Feb 3 — “On Sept. 14, 2001, Congress wrote what would prove to be one of the largest blank checks in the country’s history. The Authorization for Use of Military Force against terrorists gave President George W. Bush authority to attack the Taliban, the Sunni fundamentalist force then dominating Afghanistan that refused to turn over the mastermind of the attacks perpetrated three days earlier, Osama bin Laden.” READ MORE: https://www.nytimes.com/2019/02/03/opinion/afghanistan-war.html

Why America Lost in Afghanistan

Successive US administrations have failed to heed the lessons of a forgotten counterinsurgency success story from Vietnam

Feb 5 — “The Trump administration is now using Henry Kissinger’s “decent interval” process of abandonment to end the U.S. war in Afghanistan. The strategy is simple: negotiate a peace agreement exposing an ally to certain defeat in the long run, impose it, withdraw U.S. troops, cut aid, and finally refuse to re-engage when those the United States once fought move to take over the country.” READ MORE: https://foreignpolicy.com/2019/02/05/why-america-lost-in-afghanistan-counterinsurgency-cords-vietnam/

Afghan Taliban Open To Women’s Rights — But Only On Its Terms

Many Afghan women fear that their rights enshrined under the constitution will be given away as part of a peace settlement with the Taliban

Feb 6 — “With increased talk of peace in Afghanistan, the Taliban is projecting itself as a more moderate force, pledging to grant women their rights and allow them to work and go to school. The Taliban said in a February 5 statement that it was committed to guaranteeing women their rights — under Islam — and “in a way that neither their legitimate rights are violated nor their human dignity and Afghan values are threatened.” READ MORE: https://www.rferl.org/a/taliban-afghanistan-open-women-s-rights-only-terms/29755102.html

Explainer: Why There Are Two Competing Tracks For Afghan Peace

Analysts say Moscow is trying to promote itself as a power broker to challenge the U.S.-backed peace process in Afghanistan

Feb 7 — “As the prospect of a negotiated end to the war in Afghanistan is closer than it has ever been, the peace process with the Taliban could be derailed by competing agendas. Longtime rivals Russia and the United States have backed separate negotiations with different stakeholders, muddling the complex process.” READ MORE: https://www.rferl.org/a/explainer-afghan-peace-process-two-tracks/29757472.html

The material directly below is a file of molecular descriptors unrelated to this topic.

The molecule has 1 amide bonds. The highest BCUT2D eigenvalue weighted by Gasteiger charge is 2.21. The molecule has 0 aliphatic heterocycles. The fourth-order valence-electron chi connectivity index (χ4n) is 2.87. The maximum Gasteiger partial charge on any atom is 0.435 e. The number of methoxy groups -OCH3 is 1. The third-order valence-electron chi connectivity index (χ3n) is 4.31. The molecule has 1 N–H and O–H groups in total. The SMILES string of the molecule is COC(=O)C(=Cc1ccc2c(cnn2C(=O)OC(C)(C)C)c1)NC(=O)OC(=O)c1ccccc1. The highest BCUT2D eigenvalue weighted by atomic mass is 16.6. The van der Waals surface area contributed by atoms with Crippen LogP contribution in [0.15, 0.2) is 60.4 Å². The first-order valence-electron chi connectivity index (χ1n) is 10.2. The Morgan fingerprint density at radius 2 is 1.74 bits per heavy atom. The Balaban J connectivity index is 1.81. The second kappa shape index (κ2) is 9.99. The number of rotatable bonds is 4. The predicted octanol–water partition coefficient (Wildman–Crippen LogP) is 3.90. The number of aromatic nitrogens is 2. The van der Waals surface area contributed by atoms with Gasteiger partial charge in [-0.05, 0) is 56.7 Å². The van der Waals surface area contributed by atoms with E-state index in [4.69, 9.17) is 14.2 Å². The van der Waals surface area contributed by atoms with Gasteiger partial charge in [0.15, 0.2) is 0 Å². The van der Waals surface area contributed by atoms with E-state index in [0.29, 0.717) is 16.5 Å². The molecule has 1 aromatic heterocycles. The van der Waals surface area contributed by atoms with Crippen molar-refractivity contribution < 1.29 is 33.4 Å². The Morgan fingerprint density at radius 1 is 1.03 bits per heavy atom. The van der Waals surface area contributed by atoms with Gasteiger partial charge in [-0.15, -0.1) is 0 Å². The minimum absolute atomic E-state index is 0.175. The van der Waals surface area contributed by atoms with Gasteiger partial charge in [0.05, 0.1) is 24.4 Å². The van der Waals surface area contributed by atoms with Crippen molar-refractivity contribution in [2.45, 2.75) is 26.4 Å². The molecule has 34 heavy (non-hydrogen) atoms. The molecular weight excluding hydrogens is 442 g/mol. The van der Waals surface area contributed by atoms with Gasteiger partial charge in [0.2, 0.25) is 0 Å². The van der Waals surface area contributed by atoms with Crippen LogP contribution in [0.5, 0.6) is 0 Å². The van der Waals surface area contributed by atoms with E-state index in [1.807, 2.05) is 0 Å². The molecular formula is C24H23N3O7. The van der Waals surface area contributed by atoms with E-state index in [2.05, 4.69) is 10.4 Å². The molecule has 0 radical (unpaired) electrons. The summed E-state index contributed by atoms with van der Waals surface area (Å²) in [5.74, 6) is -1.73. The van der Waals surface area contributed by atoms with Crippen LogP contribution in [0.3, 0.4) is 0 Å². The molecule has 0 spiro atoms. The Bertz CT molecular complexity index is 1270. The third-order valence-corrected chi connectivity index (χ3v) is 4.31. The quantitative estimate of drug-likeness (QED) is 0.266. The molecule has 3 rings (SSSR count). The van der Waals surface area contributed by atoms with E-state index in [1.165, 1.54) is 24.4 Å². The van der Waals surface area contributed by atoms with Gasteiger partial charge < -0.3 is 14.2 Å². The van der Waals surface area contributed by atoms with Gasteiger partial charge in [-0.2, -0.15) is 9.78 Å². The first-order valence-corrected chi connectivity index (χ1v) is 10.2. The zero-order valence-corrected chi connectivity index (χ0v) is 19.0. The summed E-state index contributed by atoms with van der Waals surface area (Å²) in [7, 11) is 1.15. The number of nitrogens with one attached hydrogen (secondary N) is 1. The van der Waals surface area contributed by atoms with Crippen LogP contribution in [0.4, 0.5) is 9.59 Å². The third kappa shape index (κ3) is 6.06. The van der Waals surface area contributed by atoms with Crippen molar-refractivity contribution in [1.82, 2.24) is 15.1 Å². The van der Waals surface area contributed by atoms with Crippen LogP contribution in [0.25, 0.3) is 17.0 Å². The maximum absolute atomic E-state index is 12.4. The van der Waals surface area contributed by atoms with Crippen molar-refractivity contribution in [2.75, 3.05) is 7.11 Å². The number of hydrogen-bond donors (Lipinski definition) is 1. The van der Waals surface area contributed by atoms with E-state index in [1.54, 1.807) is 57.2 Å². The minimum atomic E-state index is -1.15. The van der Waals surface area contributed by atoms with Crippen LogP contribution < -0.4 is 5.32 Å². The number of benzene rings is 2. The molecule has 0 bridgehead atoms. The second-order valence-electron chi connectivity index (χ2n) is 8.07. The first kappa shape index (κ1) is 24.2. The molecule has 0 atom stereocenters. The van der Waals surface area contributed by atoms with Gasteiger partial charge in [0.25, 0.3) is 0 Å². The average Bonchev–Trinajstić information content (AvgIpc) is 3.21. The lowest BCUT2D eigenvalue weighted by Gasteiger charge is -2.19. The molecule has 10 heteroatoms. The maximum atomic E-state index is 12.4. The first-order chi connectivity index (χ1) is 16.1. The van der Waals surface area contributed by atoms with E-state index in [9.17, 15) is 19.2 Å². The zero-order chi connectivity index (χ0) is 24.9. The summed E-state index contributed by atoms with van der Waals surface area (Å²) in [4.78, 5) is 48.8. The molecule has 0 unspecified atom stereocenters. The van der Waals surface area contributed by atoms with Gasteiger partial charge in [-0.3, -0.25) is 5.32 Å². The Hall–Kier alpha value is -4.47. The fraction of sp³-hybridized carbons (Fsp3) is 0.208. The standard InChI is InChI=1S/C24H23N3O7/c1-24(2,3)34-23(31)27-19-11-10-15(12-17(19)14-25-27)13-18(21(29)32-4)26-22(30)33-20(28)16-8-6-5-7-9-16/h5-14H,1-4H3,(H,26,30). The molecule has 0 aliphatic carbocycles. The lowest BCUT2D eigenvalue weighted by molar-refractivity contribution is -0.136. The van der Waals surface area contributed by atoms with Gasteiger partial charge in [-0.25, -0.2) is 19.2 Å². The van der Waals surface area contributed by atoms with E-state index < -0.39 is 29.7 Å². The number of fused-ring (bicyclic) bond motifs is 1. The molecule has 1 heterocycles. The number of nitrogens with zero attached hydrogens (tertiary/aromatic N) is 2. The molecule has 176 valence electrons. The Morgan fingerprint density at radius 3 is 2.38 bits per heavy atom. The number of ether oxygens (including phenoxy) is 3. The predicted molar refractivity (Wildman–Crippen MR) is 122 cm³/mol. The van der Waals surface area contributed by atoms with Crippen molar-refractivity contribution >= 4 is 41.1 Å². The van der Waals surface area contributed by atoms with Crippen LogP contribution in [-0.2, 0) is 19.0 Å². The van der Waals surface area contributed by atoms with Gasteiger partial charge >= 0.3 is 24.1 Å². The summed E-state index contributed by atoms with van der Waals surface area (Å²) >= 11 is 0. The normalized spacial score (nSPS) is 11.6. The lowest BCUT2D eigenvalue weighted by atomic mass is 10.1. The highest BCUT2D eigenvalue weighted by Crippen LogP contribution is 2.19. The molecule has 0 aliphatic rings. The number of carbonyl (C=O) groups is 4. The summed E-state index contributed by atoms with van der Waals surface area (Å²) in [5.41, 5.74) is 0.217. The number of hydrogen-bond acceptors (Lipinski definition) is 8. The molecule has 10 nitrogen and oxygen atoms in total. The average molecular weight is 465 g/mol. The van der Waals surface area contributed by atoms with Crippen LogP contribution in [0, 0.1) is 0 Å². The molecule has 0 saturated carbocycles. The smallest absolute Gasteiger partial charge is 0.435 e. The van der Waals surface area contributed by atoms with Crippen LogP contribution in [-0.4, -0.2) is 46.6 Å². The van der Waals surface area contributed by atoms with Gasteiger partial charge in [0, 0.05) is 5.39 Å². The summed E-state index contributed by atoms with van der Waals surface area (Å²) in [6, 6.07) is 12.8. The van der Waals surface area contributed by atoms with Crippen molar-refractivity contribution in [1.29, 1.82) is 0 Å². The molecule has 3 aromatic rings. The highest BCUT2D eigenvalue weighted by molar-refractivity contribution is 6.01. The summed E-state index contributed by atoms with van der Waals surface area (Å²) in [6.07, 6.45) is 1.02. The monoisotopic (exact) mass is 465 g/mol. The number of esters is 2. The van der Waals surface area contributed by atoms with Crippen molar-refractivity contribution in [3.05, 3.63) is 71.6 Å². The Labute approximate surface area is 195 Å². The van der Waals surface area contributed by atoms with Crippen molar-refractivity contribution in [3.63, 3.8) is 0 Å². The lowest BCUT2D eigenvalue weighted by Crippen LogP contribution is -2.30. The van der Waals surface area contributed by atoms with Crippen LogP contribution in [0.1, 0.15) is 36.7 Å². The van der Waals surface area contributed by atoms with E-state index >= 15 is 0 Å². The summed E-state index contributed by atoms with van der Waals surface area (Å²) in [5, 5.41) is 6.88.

Cement Plants Bloom in Central Asia Along China’s New Silk Road, Prompting Worries

China says its Belt and Road initiative is a “win-win” opportunity that helps other countries upgrade their transport and infrastructure links while boosting its own trade

Feb 7 — “On a windswept steppe in southwestern Kazakhstan, the new Chinese-backed cement plant on the outskirts of the village of Shieli stands as a gleaming symbol to some of the Central Asian country’s industrialization. “We need oil-well cement for the oil and uranium industries,” said Yevgeniy Kim, deputy governor of the Kyzylorda region where the plant is located.” READ MORE: https://www.haaretz.com/world-news/asia-and-australia/cement-plants-bloom-in-central-asia-along-china-s-new-silk-road-prompting-worries-1.6914599

The Daunting Prospects of a Growing Sino-Russian Entente

A strengthened Moscow-Beijing axis poses serious security challenges to the West in general and to the United States in particular

Feb 8 — “When U.S. Director of National Intelligence, Dan Coats, presented the 2019 National Intelligence Strategy on January 28, he highlighted the threat to U.S. national security posed by an increasing Moscow-Beijing alignment.Aside from conventional challenges, the report emphasizes the need for the intelligence community (IC) to counter threats stemming from technological advances. The part of his testimony that perhaps garnered the most attention, however, was the assessment that ‘China and Russia are more aligned than at any point since the mid-1950s.’” READ MORE: https://www.thecipherbrief.com/column_article/the-daunting-prospects-of-a-growing-sino-russian-entente

Sergey Kwan


Sergey Kwan has worked for The Times of Central Asia as a journalist, translator and editor since its foundation in March 1999. Prior to this, from 1996-1997, he worked as a translator at The Kyrgyzstan Chronicle, and from 1997-1999, as a translator at The Central Asian Post.
Kwan studied at the Bishkek Polytechnic Institute from 1990-1994, before completing his training in print journalism in Denmark.